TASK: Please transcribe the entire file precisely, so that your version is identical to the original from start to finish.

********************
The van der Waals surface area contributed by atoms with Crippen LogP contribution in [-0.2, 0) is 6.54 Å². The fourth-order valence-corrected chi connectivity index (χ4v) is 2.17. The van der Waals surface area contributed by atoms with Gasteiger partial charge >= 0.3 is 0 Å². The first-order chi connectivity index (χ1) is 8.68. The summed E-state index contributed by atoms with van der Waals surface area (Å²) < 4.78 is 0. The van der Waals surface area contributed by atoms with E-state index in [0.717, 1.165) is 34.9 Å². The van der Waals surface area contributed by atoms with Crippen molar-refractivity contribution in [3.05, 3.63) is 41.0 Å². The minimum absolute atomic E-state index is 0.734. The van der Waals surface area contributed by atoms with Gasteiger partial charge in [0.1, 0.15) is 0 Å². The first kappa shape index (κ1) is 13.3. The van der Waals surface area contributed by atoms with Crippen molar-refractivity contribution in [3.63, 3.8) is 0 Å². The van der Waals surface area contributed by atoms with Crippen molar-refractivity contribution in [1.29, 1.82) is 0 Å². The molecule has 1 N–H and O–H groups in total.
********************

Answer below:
The van der Waals surface area contributed by atoms with Crippen LogP contribution in [-0.2, 0) is 6.54 Å². The fourth-order valence-corrected chi connectivity index (χ4v) is 2.17. The van der Waals surface area contributed by atoms with Gasteiger partial charge >= 0.3 is 0 Å². The first-order chi connectivity index (χ1) is 8.68. The summed E-state index contributed by atoms with van der Waals surface area (Å²) < 4.78 is 0. The van der Waals surface area contributed by atoms with E-state index in [0.717, 1.165) is 34.9 Å². The van der Waals surface area contributed by atoms with Crippen molar-refractivity contribution in [3.05, 3.63) is 41.0 Å². The minimum absolute atomic E-state index is 0.734. The van der Waals surface area contributed by atoms with Gasteiger partial charge in [0.1, 0.15) is 0 Å². The first kappa shape index (κ1) is 13.3. The van der Waals surface area contributed by atoms with Crippen molar-refractivity contribution in [3.63, 3.8) is 0 Å². The van der Waals surface area contributed by atoms with Crippen molar-refractivity contribution in [1.29, 1.82) is 0 Å². The molecule has 1 N–H and O–H groups in total.